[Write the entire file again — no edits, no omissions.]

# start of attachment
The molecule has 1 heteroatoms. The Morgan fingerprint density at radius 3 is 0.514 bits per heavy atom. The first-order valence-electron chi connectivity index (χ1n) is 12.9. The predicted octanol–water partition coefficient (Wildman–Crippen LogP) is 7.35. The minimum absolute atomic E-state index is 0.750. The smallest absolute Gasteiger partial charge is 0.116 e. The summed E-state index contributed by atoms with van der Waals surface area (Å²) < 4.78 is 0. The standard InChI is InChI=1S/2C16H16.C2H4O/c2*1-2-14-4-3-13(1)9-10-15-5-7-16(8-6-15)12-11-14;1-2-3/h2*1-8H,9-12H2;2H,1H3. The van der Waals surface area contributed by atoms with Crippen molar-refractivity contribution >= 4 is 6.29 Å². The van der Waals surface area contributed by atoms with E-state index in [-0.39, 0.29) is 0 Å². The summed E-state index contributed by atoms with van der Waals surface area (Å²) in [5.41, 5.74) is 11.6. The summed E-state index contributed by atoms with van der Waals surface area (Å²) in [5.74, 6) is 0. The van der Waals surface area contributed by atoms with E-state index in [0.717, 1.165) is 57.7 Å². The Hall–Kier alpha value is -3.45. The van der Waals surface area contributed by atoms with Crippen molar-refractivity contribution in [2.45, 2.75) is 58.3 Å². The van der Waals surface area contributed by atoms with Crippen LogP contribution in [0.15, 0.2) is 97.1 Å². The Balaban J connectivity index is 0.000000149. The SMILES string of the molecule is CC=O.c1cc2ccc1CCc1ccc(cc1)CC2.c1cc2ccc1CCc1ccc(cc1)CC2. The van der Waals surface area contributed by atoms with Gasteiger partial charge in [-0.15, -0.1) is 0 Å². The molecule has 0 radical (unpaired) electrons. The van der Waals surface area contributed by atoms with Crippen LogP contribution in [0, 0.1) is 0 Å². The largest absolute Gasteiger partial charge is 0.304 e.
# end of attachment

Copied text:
The molecule has 1 heteroatoms. The Morgan fingerprint density at radius 3 is 0.514 bits per heavy atom. The first-order valence-electron chi connectivity index (χ1n) is 12.9. The predicted octanol–water partition coefficient (Wildman–Crippen LogP) is 7.35. The minimum absolute atomic E-state index is 0.750. The smallest absolute Gasteiger partial charge is 0.116 e. The summed E-state index contributed by atoms with van der Waals surface area (Å²) < 4.78 is 0. The standard InChI is InChI=1S/2C16H16.C2H4O/c2*1-2-14-4-3-13(1)9-10-15-5-7-16(8-6-15)12-11-14;1-2-3/h2*1-8H,9-12H2;2H,1H3. The van der Waals surface area contributed by atoms with Crippen molar-refractivity contribution >= 4 is 6.29 Å². The van der Waals surface area contributed by atoms with E-state index in [-0.39, 0.29) is 0 Å². The summed E-state index contributed by atoms with van der Waals surface area (Å²) in [5.41, 5.74) is 11.6. The summed E-state index contributed by atoms with van der Waals surface area (Å²) in [5.74, 6) is 0. The van der Waals surface area contributed by atoms with E-state index in [0.717, 1.165) is 57.7 Å². The Hall–Kier alpha value is -3.45. The van der Waals surface area contributed by atoms with Crippen molar-refractivity contribution in [2.45, 2.75) is 58.3 Å². The van der Waals surface area contributed by atoms with Crippen LogP contribution in [0.15, 0.2) is 97.1 Å². The Balaban J connectivity index is 0.000000149. The SMILES string of the molecule is CC=O.c1cc2ccc1CCc1ccc(cc1)CC2.c1cc2ccc1CCc1ccc(cc1)CC2. The van der Waals surface area contributed by atoms with Gasteiger partial charge in [-0.15, -0.1) is 0 Å². The molecule has 0 radical (unpaired) electrons. The van der Waals surface area contributed by atoms with Crippen LogP contribution in [0, 0.1) is 0 Å². The largest absolute Gasteiger partial charge is 0.304 e.